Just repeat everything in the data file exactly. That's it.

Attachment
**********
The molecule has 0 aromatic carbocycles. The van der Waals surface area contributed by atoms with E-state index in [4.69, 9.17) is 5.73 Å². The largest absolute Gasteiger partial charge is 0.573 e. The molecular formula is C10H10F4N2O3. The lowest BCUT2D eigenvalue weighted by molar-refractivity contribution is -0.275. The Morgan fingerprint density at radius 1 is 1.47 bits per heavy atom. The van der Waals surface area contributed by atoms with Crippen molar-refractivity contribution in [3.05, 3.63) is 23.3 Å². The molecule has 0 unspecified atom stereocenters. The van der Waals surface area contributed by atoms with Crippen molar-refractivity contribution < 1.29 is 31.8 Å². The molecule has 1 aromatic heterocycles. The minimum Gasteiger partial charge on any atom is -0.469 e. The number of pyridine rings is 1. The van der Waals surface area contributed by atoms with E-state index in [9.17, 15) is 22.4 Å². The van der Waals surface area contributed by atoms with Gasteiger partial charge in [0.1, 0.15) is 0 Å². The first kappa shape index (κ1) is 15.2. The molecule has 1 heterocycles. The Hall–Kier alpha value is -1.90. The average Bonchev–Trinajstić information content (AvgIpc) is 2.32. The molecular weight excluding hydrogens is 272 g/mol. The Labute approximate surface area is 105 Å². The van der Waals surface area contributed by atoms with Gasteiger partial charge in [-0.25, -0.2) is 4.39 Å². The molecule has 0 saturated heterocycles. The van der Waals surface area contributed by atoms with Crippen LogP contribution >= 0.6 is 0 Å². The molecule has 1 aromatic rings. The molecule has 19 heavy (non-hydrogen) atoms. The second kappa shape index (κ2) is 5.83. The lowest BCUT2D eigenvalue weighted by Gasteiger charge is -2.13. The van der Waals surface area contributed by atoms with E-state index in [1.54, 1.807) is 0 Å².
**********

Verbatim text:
The molecule has 0 aromatic carbocycles. The van der Waals surface area contributed by atoms with E-state index in [4.69, 9.17) is 5.73 Å². The largest absolute Gasteiger partial charge is 0.573 e. The molecular formula is C10H10F4N2O3. The lowest BCUT2D eigenvalue weighted by molar-refractivity contribution is -0.275. The Morgan fingerprint density at radius 1 is 1.47 bits per heavy atom. The van der Waals surface area contributed by atoms with Crippen molar-refractivity contribution in [3.05, 3.63) is 23.3 Å². The molecule has 0 unspecified atom stereocenters. The van der Waals surface area contributed by atoms with Crippen molar-refractivity contribution < 1.29 is 31.8 Å². The molecule has 1 aromatic heterocycles. The minimum Gasteiger partial charge on any atom is -0.469 e. The number of pyridine rings is 1. The van der Waals surface area contributed by atoms with E-state index in [9.17, 15) is 22.4 Å². The van der Waals surface area contributed by atoms with Gasteiger partial charge in [0.1, 0.15) is 0 Å². The first kappa shape index (κ1) is 15.2. The molecule has 1 heterocycles. The Hall–Kier alpha value is -1.90. The average Bonchev–Trinajstić information content (AvgIpc) is 2.32. The molecular weight excluding hydrogens is 272 g/mol. The Labute approximate surface area is 105 Å². The van der Waals surface area contributed by atoms with Gasteiger partial charge in [-0.25, -0.2) is 4.39 Å². The molecule has 0 saturated heterocycles. The van der Waals surface area contributed by atoms with Crippen LogP contribution >= 0.6 is 0 Å². The molecule has 1 aromatic rings. The molecule has 19 heavy (non-hydrogen) atoms. The second kappa shape index (κ2) is 5.83. The lowest BCUT2D eigenvalue weighted by Gasteiger charge is -2.13. The van der Waals surface area contributed by atoms with E-state index in [1.54, 1.807) is 0 Å².